Talkin to CR

Like many folks over the age of 30, my preferred mode of communication (besides email) is talking on the phone.  I find texting good for brief and/or group communications and when cell phone calls can’t seem to go through.  My biggest problem with texting, besides my uncoordinated thumbs, is that one never knows when the conversation is over. Responses can take a few minutes to a few hours to arrive, and the only way I have figured out to move on to a more useful activity is to text:  OK, gotta go. Really.  Take care.  Talk soon.

So let’s talk about cell phone calls between the US and Costa Rica.  If you bring a phone contracted through a US carrier to CR, as I did with Verizon Wireless, making and receiving calls is very costly. For while you are here, Verizon has an international calling plan for $40 per month which allows 100 minutes of voice, 100 MB of data and 100 texts (received texts are free).  This may sound good, but data includes emails and Internet and will use up the allowance very quickly.  Anything above the allowance is crazy expensive, so this is not a good option. The best one can do if one wants to keep and use only the US cell phone is to disable the data and check emails and do Internet searches only where there is WiFi, which is ubiquitous. You just need to ask for the password when you want to use WiFi when you’re not at home.

Now, for your friends and family in the US who want to call you in CR, there are whatever options your carrier offers: With Verizon, if you pay $5 per month, calls to CR cost .05 per minute.  Texting costs .25 to send and .20 to receive. Even that, however, can end of costing quite a bit.

This is why it’s best to get a Costa Rican cellphone and plan or just the plan which gives you local number and a SIM card which you can then insert into a US phone.  Cell phone service here is very inexpensive, because it has to be affordable to everyone; I have a very comprehensive plan which costs less than $30 per month.  The phones themselves, however, are expensive; if you want a brand you know in the US, you may want to by one there before coming here. (The only downside to that is that those system updates which the cell companies send out from time to time will not install on US phones with CR SIM cards.)

The best option for international calls involves Internet-based phone services, such as WhatsApp and MagicJack.  First, let’s look at Whatsapp: The way it works, or is supposed to, is that when you make or receive a call, you go to the WhatsApp app (which you’ve installed for free on your phone) and dial out from there; it will automatically recognize any of your contacts who themselves have the app. This is because people on both ends of the call have to have it, so you need to notify your contacts in advance and tell them to install it.  Now, when you are in range of WiFi, the app knows it; when you are not in range of and connected to WiFi, the call goes to your regular cell phone plan.  My experience with WhatsApp has not been great, because it works only when both parties are on WhatsApp and connected to WiFi; even then, at times, my calls dropped in the middle of conversations.

By far, the best thing to do is use MagicJack.  First, I selected a plan between the US and CR, which cost an initial discounted fee of $35 to join and to receive the equipment; I also got to select a new US phone number (from an area code of my choosing and a list of available numbers), and now pay $5 per month for unlimited calls to and from the US.  When I first set up my house here, I bought a package from my Internet and cable provider which came with cable TV, Internet, and a home telephone (which looks and acts like a landline).  MagicJack needs to be plugged into the same modem which controls everything else. I also downloaded the MJ app and can now make and receive calls at home or away without worrying about WiFi, since calls use very little data.  And, even better, those calling me just use my new number and do not need to have any app or WiFi on their end.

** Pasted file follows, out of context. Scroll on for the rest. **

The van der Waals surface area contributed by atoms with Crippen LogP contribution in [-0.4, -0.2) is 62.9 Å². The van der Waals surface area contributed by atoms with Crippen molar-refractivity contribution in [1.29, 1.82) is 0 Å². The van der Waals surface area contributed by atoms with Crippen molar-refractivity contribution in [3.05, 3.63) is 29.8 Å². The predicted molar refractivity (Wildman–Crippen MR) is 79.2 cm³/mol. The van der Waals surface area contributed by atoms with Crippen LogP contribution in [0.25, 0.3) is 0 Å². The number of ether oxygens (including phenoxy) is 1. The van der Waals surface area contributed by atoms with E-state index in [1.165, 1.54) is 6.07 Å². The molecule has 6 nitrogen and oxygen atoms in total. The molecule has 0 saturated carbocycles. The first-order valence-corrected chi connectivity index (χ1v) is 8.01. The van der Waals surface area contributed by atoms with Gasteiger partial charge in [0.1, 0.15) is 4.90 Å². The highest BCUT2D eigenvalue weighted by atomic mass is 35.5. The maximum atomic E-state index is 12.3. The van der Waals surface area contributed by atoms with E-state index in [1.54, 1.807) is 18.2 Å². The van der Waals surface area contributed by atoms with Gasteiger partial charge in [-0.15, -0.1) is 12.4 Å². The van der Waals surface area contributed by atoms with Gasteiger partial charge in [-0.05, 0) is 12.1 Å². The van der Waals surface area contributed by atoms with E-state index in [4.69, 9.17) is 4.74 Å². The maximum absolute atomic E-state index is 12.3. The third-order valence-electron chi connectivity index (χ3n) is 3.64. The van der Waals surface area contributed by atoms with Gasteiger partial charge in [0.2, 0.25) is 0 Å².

And now for the bonus round…

I got creative and devised a system to optimize my telephonic (if that’s a word) experience.  I had a two-line phone at my house in California which also came with three wireless two-line extensions; wireless means that you need only an electrical outlet wherever you want a phone extension (great for bathrooms and garages). So, here, I connected both my CR landline and my MajicJack equipment into both my computer modem and my two-line phone.  Now I can make and receive calls on my Costa Rican and US numbers on any of the phones in the house; CR is on line 1 and US on line 2.  This system had an unexpected benefit:  When I used MagicJack on my cell phone, I often accidentally ended the call when the cell phone touched my face; this never happens with the home phones.

So, to recap:

  • I have a Costa Rican cell phone so, when I’m out, I can communicate with friends and businesses here. It’s cheap.
  • I have a Costa Rican landline at my house, which is free and I use for local calls when I am at home. Call minutes are unlimited.
  • I have MagicJack installed at home. I just hit line 2 to make or answer US calls and never pay more than $5 per month.
  • I have MagicJack installed on my cell phone for when I’m out and about. I have to go the app to dial out, but when calls come in, I just answer.

Setup required time, thought and effort, but now I pay only my cell phone bill (under $30) and $5 per month for international calls.  That’s it.

For the record:  Based on my research, I use Skype on my computer but not on my cell phone; so I cannot compare it with other Internet-based phone systems.